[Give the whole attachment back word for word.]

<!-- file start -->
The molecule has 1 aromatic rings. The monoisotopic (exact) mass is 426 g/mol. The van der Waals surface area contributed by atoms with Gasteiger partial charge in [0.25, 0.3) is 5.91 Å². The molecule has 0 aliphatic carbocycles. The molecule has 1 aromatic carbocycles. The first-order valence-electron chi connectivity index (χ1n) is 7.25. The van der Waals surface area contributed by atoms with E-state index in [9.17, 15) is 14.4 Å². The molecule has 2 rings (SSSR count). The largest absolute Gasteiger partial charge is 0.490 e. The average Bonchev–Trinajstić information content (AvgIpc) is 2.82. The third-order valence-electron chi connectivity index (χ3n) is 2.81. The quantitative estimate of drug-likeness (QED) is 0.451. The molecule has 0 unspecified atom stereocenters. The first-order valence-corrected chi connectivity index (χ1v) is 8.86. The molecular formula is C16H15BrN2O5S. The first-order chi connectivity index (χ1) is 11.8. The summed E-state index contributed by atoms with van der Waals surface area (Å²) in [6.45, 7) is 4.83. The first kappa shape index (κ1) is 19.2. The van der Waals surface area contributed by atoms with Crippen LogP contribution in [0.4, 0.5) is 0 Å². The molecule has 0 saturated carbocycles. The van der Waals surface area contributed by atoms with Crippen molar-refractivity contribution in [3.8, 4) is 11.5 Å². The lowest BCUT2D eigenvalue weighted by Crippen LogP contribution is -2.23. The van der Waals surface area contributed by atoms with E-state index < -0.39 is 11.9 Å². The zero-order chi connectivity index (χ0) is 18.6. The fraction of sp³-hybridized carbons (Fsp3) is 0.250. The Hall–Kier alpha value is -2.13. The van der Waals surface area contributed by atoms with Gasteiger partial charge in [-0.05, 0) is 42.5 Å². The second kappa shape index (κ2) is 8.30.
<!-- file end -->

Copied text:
The molecule has 1 aromatic rings. The monoisotopic (exact) mass is 426 g/mol. The van der Waals surface area contributed by atoms with Gasteiger partial charge in [0.25, 0.3) is 5.91 Å². The molecule has 0 aliphatic carbocycles. The molecule has 1 aromatic carbocycles. The first-order valence-electron chi connectivity index (χ1n) is 7.25. The van der Waals surface area contributed by atoms with E-state index in [9.17, 15) is 14.4 Å². The molecule has 2 rings (SSSR count). The largest absolute Gasteiger partial charge is 0.490 e. The average Bonchev–Trinajstić information content (AvgIpc) is 2.82. The third-order valence-electron chi connectivity index (χ3n) is 2.81. The quantitative estimate of drug-likeness (QED) is 0.451. The molecule has 0 unspecified atom stereocenters. The first-order valence-corrected chi connectivity index (χ1v) is 8.86. The molecular formula is C16H15BrN2O5S. The first-order chi connectivity index (χ1) is 11.8. The summed E-state index contributed by atoms with van der Waals surface area (Å²) in [6.45, 7) is 4.83. The first kappa shape index (κ1) is 19.2. The van der Waals surface area contributed by atoms with Crippen LogP contribution in [0.4, 0.5) is 0 Å². The molecule has 0 saturated carbocycles. The van der Waals surface area contributed by atoms with Crippen molar-refractivity contribution in [3.8, 4) is 11.5 Å². The lowest BCUT2D eigenvalue weighted by Crippen LogP contribution is -2.23. The van der Waals surface area contributed by atoms with E-state index < -0.39 is 11.9 Å². The zero-order chi connectivity index (χ0) is 18.6. The fraction of sp³-hybridized carbons (Fsp3) is 0.250. The Hall–Kier alpha value is -2.13. The van der Waals surface area contributed by atoms with Gasteiger partial charge in [-0.05, 0) is 42.5 Å². The second kappa shape index (κ2) is 8.30.